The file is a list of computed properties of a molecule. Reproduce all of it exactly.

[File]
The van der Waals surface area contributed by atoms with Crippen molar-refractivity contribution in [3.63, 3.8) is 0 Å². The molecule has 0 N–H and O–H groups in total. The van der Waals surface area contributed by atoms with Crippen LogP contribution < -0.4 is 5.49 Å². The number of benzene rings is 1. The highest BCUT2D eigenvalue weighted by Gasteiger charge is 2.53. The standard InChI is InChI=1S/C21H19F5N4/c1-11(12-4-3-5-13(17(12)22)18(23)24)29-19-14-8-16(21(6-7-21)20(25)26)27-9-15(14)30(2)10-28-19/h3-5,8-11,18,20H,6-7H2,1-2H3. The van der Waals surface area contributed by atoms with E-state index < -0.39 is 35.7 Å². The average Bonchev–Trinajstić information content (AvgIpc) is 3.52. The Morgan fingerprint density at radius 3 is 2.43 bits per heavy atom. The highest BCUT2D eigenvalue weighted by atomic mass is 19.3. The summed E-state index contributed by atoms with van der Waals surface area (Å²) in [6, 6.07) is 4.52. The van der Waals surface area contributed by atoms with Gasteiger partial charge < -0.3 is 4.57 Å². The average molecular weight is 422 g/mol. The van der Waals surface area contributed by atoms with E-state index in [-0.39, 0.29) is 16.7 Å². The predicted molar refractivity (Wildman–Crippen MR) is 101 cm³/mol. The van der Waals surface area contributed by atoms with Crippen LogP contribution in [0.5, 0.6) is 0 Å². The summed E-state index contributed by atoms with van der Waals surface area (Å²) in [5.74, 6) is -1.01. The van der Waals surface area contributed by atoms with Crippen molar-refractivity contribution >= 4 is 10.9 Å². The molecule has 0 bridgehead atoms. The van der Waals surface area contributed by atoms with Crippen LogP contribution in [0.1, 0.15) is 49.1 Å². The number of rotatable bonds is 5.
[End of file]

The van der Waals surface area contributed by atoms with Crippen molar-refractivity contribution in [3.63, 3.8) is 0 Å². The molecule has 0 N–H and O–H groups in total. The van der Waals surface area contributed by atoms with Crippen LogP contribution < -0.4 is 5.49 Å². The number of benzene rings is 1. The highest BCUT2D eigenvalue weighted by Gasteiger charge is 2.53. The standard InChI is InChI=1S/C21H19F5N4/c1-11(12-4-3-5-13(17(12)22)18(23)24)29-19-14-8-16(21(6-7-21)20(25)26)27-9-15(14)30(2)10-28-19/h3-5,8-11,18,20H,6-7H2,1-2H3. The van der Waals surface area contributed by atoms with E-state index < -0.39 is 35.7 Å². The average Bonchev–Trinajstić information content (AvgIpc) is 3.52. The Morgan fingerprint density at radius 3 is 2.43 bits per heavy atom. The highest BCUT2D eigenvalue weighted by atomic mass is 19.3. The summed E-state index contributed by atoms with van der Waals surface area (Å²) in [6, 6.07) is 4.52. The van der Waals surface area contributed by atoms with Gasteiger partial charge < -0.3 is 4.57 Å². The average molecular weight is 422 g/mol. The van der Waals surface area contributed by atoms with E-state index in [-0.39, 0.29) is 16.7 Å². The predicted molar refractivity (Wildman–Crippen MR) is 101 cm³/mol. The van der Waals surface area contributed by atoms with Crippen LogP contribution in [0.5, 0.6) is 0 Å². The summed E-state index contributed by atoms with van der Waals surface area (Å²) in [5.74, 6) is -1.01. The van der Waals surface area contributed by atoms with Crippen molar-refractivity contribution >= 4 is 10.9 Å². The molecule has 0 bridgehead atoms. The van der Waals surface area contributed by atoms with Crippen LogP contribution in [0.1, 0.15) is 49.1 Å². The number of rotatable bonds is 5.